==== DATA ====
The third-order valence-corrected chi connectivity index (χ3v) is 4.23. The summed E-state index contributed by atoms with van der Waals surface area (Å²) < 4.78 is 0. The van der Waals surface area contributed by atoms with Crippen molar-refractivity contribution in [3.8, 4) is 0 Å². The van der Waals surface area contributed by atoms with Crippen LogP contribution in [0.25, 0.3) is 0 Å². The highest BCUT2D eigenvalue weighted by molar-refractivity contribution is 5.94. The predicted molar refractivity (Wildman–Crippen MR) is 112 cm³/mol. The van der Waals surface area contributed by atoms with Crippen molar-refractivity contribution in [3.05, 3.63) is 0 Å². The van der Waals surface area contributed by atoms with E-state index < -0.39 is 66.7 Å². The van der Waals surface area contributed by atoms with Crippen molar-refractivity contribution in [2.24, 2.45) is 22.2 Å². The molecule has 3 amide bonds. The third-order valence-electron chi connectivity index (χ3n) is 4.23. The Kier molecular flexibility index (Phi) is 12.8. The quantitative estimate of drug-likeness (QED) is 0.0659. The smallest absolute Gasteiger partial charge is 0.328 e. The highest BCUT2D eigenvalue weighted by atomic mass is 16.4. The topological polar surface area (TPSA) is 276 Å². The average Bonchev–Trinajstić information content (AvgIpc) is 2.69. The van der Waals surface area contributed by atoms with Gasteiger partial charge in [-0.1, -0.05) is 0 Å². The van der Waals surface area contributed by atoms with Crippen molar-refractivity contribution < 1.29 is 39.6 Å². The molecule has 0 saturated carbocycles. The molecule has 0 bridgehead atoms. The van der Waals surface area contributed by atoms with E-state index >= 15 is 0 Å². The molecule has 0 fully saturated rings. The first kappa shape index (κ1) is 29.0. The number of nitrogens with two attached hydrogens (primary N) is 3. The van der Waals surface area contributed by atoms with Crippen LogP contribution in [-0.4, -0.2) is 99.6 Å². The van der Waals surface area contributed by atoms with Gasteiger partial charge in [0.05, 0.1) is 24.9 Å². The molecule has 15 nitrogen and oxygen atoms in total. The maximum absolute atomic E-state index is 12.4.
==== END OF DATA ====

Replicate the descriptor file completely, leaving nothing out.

The third-order valence-corrected chi connectivity index (χ3v) is 4.23. The summed E-state index contributed by atoms with van der Waals surface area (Å²) < 4.78 is 0. The van der Waals surface area contributed by atoms with Crippen molar-refractivity contribution in [3.8, 4) is 0 Å². The van der Waals surface area contributed by atoms with Crippen LogP contribution in [0.25, 0.3) is 0 Å². The highest BCUT2D eigenvalue weighted by molar-refractivity contribution is 5.94. The predicted molar refractivity (Wildman–Crippen MR) is 112 cm³/mol. The van der Waals surface area contributed by atoms with Crippen molar-refractivity contribution in [3.05, 3.63) is 0 Å². The van der Waals surface area contributed by atoms with E-state index < -0.39 is 66.7 Å². The van der Waals surface area contributed by atoms with Crippen molar-refractivity contribution in [2.24, 2.45) is 22.2 Å². The molecule has 3 amide bonds. The third-order valence-electron chi connectivity index (χ3n) is 4.23. The Kier molecular flexibility index (Phi) is 12.8. The quantitative estimate of drug-likeness (QED) is 0.0659. The smallest absolute Gasteiger partial charge is 0.328 e. The highest BCUT2D eigenvalue weighted by atomic mass is 16.4. The topological polar surface area (TPSA) is 276 Å². The average Bonchev–Trinajstić information content (AvgIpc) is 2.69. The van der Waals surface area contributed by atoms with Gasteiger partial charge in [-0.1, -0.05) is 0 Å². The van der Waals surface area contributed by atoms with Crippen molar-refractivity contribution < 1.29 is 39.6 Å². The molecule has 0 saturated carbocycles. The molecule has 0 bridgehead atoms. The van der Waals surface area contributed by atoms with E-state index >= 15 is 0 Å². The molecule has 0 fully saturated rings. The first kappa shape index (κ1) is 29.0. The number of nitrogens with two attached hydrogens (primary N) is 3. The van der Waals surface area contributed by atoms with Crippen LogP contribution in [-0.4, -0.2) is 99.6 Å². The van der Waals surface area contributed by atoms with Gasteiger partial charge in [0.05, 0.1) is 24.9 Å². The molecule has 15 nitrogen and oxygen atoms in total. The maximum absolute atomic E-state index is 12.4.